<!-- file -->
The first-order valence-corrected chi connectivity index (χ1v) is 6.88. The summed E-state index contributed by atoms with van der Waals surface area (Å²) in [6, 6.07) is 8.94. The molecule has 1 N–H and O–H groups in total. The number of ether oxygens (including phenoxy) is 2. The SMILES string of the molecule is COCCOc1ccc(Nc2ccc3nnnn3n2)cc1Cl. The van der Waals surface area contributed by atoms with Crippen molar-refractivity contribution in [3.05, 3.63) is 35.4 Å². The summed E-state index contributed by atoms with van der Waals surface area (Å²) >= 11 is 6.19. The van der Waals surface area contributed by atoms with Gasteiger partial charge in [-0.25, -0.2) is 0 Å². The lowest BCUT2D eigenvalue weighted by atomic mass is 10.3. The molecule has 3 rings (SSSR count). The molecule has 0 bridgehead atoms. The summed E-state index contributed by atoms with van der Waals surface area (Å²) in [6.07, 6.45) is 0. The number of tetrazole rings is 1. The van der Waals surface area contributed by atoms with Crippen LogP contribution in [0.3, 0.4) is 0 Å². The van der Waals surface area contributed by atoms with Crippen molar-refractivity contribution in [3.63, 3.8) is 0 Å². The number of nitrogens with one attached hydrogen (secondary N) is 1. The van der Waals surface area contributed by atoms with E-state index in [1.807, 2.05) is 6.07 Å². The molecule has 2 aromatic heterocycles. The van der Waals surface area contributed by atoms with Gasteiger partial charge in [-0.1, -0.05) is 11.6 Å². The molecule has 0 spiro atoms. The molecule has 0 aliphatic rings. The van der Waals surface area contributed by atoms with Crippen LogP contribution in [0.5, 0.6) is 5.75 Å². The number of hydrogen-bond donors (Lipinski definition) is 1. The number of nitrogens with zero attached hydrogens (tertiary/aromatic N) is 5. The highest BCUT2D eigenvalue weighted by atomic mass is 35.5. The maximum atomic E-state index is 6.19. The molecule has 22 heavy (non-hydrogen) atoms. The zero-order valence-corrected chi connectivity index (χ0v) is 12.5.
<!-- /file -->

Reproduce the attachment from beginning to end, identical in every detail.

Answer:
The first-order valence-corrected chi connectivity index (χ1v) is 6.88. The summed E-state index contributed by atoms with van der Waals surface area (Å²) in [6, 6.07) is 8.94. The molecule has 1 N–H and O–H groups in total. The number of ether oxygens (including phenoxy) is 2. The SMILES string of the molecule is COCCOc1ccc(Nc2ccc3nnnn3n2)cc1Cl. The van der Waals surface area contributed by atoms with Crippen molar-refractivity contribution in [3.05, 3.63) is 35.4 Å². The summed E-state index contributed by atoms with van der Waals surface area (Å²) >= 11 is 6.19. The van der Waals surface area contributed by atoms with Gasteiger partial charge in [-0.25, -0.2) is 0 Å². The lowest BCUT2D eigenvalue weighted by atomic mass is 10.3. The molecule has 3 rings (SSSR count). The molecule has 0 bridgehead atoms. The summed E-state index contributed by atoms with van der Waals surface area (Å²) in [6.07, 6.45) is 0. The number of tetrazole rings is 1. The van der Waals surface area contributed by atoms with Crippen LogP contribution in [0.3, 0.4) is 0 Å². The van der Waals surface area contributed by atoms with Crippen molar-refractivity contribution in [3.63, 3.8) is 0 Å². The number of nitrogens with one attached hydrogen (secondary N) is 1. The van der Waals surface area contributed by atoms with E-state index in [1.807, 2.05) is 6.07 Å². The molecule has 2 aromatic heterocycles. The van der Waals surface area contributed by atoms with Gasteiger partial charge in [-0.1, -0.05) is 11.6 Å². The molecule has 0 spiro atoms. The molecule has 0 aliphatic rings. The van der Waals surface area contributed by atoms with Crippen LogP contribution in [0.5, 0.6) is 5.75 Å². The number of hydrogen-bond donors (Lipinski definition) is 1. The number of nitrogens with zero attached hydrogens (tertiary/aromatic N) is 5. The highest BCUT2D eigenvalue weighted by atomic mass is 35.5. The maximum atomic E-state index is 6.19. The molecule has 22 heavy (non-hydrogen) atoms. The zero-order valence-corrected chi connectivity index (χ0v) is 12.5.